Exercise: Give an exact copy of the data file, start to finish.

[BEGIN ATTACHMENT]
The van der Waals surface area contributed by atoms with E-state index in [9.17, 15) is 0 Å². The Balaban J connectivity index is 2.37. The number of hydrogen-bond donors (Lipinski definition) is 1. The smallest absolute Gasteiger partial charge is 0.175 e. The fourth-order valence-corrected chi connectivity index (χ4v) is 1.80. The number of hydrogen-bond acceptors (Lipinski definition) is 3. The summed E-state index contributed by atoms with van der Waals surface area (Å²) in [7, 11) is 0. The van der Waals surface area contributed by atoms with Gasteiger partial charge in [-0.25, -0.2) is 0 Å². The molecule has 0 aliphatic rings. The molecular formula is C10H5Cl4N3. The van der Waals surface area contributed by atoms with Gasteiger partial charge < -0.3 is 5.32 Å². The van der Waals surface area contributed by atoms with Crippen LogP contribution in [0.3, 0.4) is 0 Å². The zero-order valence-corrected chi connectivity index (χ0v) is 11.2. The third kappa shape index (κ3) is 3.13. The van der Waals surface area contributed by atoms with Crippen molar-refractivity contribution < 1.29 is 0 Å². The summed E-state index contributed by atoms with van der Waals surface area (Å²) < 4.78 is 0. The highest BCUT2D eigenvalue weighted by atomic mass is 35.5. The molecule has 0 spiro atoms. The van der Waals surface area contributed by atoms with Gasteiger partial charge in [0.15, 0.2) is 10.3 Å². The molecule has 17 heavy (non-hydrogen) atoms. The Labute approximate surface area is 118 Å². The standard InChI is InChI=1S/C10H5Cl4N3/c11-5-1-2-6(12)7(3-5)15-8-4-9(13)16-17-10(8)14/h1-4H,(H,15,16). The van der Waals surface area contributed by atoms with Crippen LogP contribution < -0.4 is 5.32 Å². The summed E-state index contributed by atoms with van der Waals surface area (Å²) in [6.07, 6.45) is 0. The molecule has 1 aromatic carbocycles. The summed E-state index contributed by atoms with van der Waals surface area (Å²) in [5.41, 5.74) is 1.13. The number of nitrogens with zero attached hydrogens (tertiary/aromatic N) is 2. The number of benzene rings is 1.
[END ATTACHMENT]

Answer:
The van der Waals surface area contributed by atoms with E-state index in [9.17, 15) is 0 Å². The Balaban J connectivity index is 2.37. The number of hydrogen-bond donors (Lipinski definition) is 1. The smallest absolute Gasteiger partial charge is 0.175 e. The fourth-order valence-corrected chi connectivity index (χ4v) is 1.80. The number of hydrogen-bond acceptors (Lipinski definition) is 3. The summed E-state index contributed by atoms with van der Waals surface area (Å²) in [7, 11) is 0. The van der Waals surface area contributed by atoms with Gasteiger partial charge in [-0.25, -0.2) is 0 Å². The molecule has 0 aliphatic rings. The molecular formula is C10H5Cl4N3. The van der Waals surface area contributed by atoms with Gasteiger partial charge < -0.3 is 5.32 Å². The van der Waals surface area contributed by atoms with Crippen LogP contribution in [0.3, 0.4) is 0 Å². The zero-order valence-corrected chi connectivity index (χ0v) is 11.2. The third kappa shape index (κ3) is 3.13. The van der Waals surface area contributed by atoms with Crippen molar-refractivity contribution < 1.29 is 0 Å². The summed E-state index contributed by atoms with van der Waals surface area (Å²) < 4.78 is 0. The highest BCUT2D eigenvalue weighted by atomic mass is 35.5. The molecule has 0 spiro atoms. The van der Waals surface area contributed by atoms with Gasteiger partial charge in [0.15, 0.2) is 10.3 Å². The molecule has 17 heavy (non-hydrogen) atoms. The Labute approximate surface area is 118 Å². The standard InChI is InChI=1S/C10H5Cl4N3/c11-5-1-2-6(12)7(3-5)15-8-4-9(13)16-17-10(8)14/h1-4H,(H,15,16). The van der Waals surface area contributed by atoms with Crippen LogP contribution < -0.4 is 5.32 Å². The summed E-state index contributed by atoms with van der Waals surface area (Å²) in [6.07, 6.45) is 0. The molecule has 1 aromatic carbocycles. The summed E-state index contributed by atoms with van der Waals surface area (Å²) in [5.41, 5.74) is 1.13. The number of nitrogens with zero attached hydrogens (tertiary/aromatic N) is 2. The number of benzene rings is 1.